Having told His disciples to “Abide in Me, and I in you” (John 15:4; NKJV), Jesus now goes on to explain the practical implications of that. What does it mean to “abide in Christ”?
He begins by saying, “As the Father loved Me, I also have loved you; abide in My love” (V. 9). This goes back to what He had said earlier in Chapter 14, verse 21: “He who has My commandments and keeps them, it is he who loves Me, and I will love him and manifest Myself to him.” As we have seen, this is a reference to God’s “love of complacence,” or His “complacent love,” as we might call it, the type of in which God is genuinely please with us and wants to have fellowship with us, as opposed to the compassionate love that He has for the entire world of lost sinners (the English word “complacent” comes from the Latin verb “complaceo” which means “to please exceedingly”). In this case Jesus says that “As the Father loved Me, I also have loved you.” Jesus was the Father’s only begotten Son; the Father loved His Son dearly. This also, Jesus says, is the way He loves His disciples. They were dear to Him. They had followed Him; they had made sacrifices for Him, and as a result He genuinely loved Him.
But having established the fact of His love, He then tells them to “abide in My love.” The quality of our fellowship with Christ is variable, depending on the extent to which we love Him and consciously seek to serve Him. But if we wander and stray we lose the benefit of close fellowship with Him. Our hearts grow cold, we become preoccupied with the things of this world, and we see little spiritual fruit in our lives.
But the Jesus goes on to reiterate something else that He had said earlier: “If you keep My commandments, you will abide in My love, just as I have kept My Father’s commandments and abide in His love” (v. 10). The true measure of our love and devotion to Christ is our willingness to obey His commandments. And here He points to His own example: He was willing to obey His Father’s commandments, even thought that meant going to the cross and sacrificing everything. But in so doing He was abiding in His Father’s love – He obeyed because He loved the Father, and the Father loved Him in return. And so we are required to be imitators of Christ, and to love Him the same way that He loved the Father – with a self-sacrificing love that is willing to surrender all. Again, as we have noted before, this involves keeping His commandments. We are not to go through life living for ourselves. Jesus is our Lord and Master; He has given us commandments to obey, and we must pay close attention to what He has said and follow His instructions for our lives. Christian discipleship is not a program of self-indulgence!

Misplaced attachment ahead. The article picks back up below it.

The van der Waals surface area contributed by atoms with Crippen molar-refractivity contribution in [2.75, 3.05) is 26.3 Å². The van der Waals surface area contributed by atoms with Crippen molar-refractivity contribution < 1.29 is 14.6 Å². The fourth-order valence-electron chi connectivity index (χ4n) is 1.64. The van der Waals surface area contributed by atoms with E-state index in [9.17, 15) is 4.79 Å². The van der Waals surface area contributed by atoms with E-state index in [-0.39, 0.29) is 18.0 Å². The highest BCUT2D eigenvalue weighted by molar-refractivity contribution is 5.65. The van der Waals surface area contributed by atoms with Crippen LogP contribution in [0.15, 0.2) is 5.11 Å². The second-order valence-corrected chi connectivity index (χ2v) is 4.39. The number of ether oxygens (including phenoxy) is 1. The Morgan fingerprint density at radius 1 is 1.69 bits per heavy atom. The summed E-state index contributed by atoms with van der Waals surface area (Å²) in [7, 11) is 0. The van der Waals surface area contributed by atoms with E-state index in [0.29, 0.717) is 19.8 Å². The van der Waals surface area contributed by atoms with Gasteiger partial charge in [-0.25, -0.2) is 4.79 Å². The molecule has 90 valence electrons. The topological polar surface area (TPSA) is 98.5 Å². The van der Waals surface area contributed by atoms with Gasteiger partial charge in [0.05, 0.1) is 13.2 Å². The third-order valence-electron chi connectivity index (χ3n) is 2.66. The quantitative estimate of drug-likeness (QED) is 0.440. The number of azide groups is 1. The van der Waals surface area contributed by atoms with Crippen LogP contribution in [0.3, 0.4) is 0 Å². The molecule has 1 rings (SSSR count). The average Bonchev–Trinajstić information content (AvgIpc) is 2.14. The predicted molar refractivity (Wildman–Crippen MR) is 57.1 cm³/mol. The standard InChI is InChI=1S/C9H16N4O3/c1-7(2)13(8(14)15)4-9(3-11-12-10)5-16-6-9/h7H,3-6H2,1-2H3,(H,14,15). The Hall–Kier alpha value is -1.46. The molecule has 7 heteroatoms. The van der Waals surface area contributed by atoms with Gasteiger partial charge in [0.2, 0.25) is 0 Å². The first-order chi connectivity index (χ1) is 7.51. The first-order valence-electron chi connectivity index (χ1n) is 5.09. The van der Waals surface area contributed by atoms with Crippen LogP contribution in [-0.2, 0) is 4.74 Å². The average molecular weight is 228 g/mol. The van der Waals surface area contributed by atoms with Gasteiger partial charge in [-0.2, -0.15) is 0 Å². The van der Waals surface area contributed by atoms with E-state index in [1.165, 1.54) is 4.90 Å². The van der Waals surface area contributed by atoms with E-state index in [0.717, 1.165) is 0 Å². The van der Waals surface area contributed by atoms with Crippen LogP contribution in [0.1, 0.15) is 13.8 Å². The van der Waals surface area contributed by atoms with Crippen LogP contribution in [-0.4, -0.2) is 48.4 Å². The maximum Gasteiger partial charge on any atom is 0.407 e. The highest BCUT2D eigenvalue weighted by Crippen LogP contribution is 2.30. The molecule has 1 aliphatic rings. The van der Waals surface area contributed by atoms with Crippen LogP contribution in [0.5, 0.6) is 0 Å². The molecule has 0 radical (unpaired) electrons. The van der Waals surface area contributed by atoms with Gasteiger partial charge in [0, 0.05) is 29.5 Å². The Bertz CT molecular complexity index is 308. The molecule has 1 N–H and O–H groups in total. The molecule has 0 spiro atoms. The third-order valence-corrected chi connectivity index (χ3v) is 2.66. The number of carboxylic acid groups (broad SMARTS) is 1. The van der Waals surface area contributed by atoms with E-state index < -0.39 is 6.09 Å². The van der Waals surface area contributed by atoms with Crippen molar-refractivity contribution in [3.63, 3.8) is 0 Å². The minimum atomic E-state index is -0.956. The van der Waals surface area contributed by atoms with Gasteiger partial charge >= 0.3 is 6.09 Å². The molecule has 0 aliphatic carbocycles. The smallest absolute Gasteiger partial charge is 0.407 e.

Does this sound grim and depressing? It should not. For Jesus goes on to say, “These things I have spoken to you, that My joy may remain in you, and that your joy may be full” (v. 11). It may seem paradoxical – how can we experience joy by surrendering all the joys and pleasures of this life? But true joy, lasting joy, is the gift of the Holy Spirit in our hearts. It is the sense of Christ’s love toward us. It triumphs over adversity and lasts for all eternity.
How much do we lose because we do not live for Him? For too many of us our faith is but an empty shell and our lives our spiritually barren and fruitless. We have a form of godliness but deny the power thereof. We can experience the Christian life as it was meant to be experienced only by returning to Christ and seeking the restoration of fellowship with Him. We are missing out on so much. Let us turn around and set our sight on Him!